• ‘If landing rights were doled out by something resembling a market, this ‘help’ wouldn't be needed.’
    • ‘These clues are doled out slowly, often in half-overheard conversations or in a furtive glance or gesture.’
    • ‘In the past, she's officiated at some of his games but doles out absolutely no favoritism.’
    • ‘A total of 40 tonnes of cornmeal was due to be handed out on the first day but aid officials could not confirm if the entire amount was doled out.’
    • ‘Minimum rewards were doled out at totally random intervals, yet many of the subjects developed curious repetitive actions.’
    • ‘In most cases, the free passes are doled out even without asking.’
    • ‘They will eventually be moved to a clean lab, where they will be doled out to researchers.’
    • ‘More than 1,000 sales force management awards and 8,000 support staff awards were doled out as a result.’
    • ‘I get as many tickets as I can to each show I attend and dole them out to the uninitiated.’
    • ‘Europe recognises regions rather than cities and, like it or not, that is how the cash is doled out.’
    • ‘These raises will be doled out in eight quarterly payments starting in December 2002.’
    • ‘They are less willing to swallow whatever medicine is doled out to them until they know what it is, what it does, and what alternative treatment is available.’
    • ‘On the other hand, you need a lot of dividend income for this tax break to stimulate your personal economy, and companies are stingy doling dividends out.’
    • ‘The CEO did not specify who provided this advice and if the same advice was doled out to all 11 health boards.’
    • ‘It is up to us to enact the regulation, oversight, and judgment necessary to insure that the correct rewards and punishments are doled out to the correct people.’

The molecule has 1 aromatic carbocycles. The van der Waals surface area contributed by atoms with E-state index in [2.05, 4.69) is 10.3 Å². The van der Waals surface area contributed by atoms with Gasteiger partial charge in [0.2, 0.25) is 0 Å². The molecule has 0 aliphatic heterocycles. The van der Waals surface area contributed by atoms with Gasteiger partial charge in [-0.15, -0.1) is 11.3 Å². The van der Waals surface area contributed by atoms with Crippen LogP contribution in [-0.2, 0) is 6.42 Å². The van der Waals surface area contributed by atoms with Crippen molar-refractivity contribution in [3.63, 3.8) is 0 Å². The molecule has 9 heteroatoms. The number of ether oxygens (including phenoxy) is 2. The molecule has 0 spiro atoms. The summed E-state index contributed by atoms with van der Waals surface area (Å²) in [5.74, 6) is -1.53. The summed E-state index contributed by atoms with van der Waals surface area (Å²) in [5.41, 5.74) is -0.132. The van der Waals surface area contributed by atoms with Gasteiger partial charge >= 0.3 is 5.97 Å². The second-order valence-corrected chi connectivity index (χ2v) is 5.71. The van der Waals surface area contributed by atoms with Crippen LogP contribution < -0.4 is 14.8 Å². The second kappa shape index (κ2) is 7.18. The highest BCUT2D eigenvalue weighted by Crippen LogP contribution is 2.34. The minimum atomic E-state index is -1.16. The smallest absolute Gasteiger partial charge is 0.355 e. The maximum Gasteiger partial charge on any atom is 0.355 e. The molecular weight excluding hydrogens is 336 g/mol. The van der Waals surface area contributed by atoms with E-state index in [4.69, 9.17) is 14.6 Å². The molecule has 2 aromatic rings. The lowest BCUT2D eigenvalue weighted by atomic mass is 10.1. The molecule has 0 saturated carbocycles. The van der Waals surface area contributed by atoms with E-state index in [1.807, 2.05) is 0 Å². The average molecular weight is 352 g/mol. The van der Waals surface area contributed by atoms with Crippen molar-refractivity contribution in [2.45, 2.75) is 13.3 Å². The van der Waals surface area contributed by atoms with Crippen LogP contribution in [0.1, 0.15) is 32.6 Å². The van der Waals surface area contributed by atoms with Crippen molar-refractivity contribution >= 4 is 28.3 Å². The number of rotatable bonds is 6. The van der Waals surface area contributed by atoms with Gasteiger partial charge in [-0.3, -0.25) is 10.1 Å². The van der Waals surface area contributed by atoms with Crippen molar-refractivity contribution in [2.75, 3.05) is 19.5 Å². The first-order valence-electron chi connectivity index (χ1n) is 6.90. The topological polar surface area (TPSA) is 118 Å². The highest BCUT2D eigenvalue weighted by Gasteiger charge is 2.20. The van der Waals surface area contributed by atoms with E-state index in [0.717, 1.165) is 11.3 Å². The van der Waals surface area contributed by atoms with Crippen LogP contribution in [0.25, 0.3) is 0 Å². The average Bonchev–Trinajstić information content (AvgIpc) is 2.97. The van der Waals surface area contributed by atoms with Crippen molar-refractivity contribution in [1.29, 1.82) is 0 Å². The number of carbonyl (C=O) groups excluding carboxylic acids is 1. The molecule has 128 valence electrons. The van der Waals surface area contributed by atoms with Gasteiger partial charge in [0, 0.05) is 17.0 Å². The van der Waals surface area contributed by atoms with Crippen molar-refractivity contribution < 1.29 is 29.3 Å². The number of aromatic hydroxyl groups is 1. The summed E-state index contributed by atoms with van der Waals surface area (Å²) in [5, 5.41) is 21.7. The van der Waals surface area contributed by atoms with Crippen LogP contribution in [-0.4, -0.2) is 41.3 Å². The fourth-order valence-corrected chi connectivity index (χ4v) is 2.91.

• ‘These are fascinating, but could have been more so, had the author used them in a coherent narrative, rather than doling them out in snippets, rarely more than two pages long, to form an impressionistic collage.’
    • ‘Gifts in the form of sweets, books, posters and cookies were doled out throughout the day!’
    • ‘Firstly, research contracts are doled out on a ‘winner take all’ model, with a five year lifespan - so if a researcher or team misses out, they must survive on a shoestring for five years.’
    • ‘The 2004 movie year doesn't officially end for two more months, when the Oscars are doled out.’
    • ‘Before she took over, every girl in the school received an award of some sort: Commendations were doled out for such accomplishments as athletic achievement, an outstanding English essay, and improvement in math class.’
    deal out, share out, mete out, divide up, allocate, allot, apportion, assign, distribute, dispense, hand out, give out, pass out, pass round, issue, disburse
    dish out, dish up, divvy up
    View synonyms

Origin

Old English dāl ‘division, portion, or share’, of Germanic origin; related to deal. The sense ‘distribution of charitable gifts’ dates from Middle English; the sense ‘unemployment benefit’ dates from the early 20th century.

Pronunciation:

dole

/dəʊl/

Main definitions of dole in English

: dole1dole2

dole2

noun

literary, Archaic
  • 1Sorrow; mourning.

  • 2rare [count noun] A flock of doves.

    ‘a dole of doves adorned its tiled roof’
    • ‘The black grouping of lights look like a murder of crows and the white ones like a dole of doves flying above your head.’
    • ‘The event's show stopper was when the organisers released a dole of doves, white balloons and confetti from a helicopter as symbols of peace.’
    • ‘Millicent had declared pigeons too “filthy and ordinary” for her daughter's ball and so the exhausted party planners substituted a last-minute dole of doves.’
    • ‘The flower looks like a dole of doves drinking when viewed from above.’
    • ‘The event took on a World War I theme culminating in the release of a dole of white doves.’
    • ‘They see themselves as a healing dole of doves.’

Origin

Middle English: from Old French doel mourning, from popular Latin dolus, from Latin dolere grieve.

Pronunciation:

dole

/dəʊl/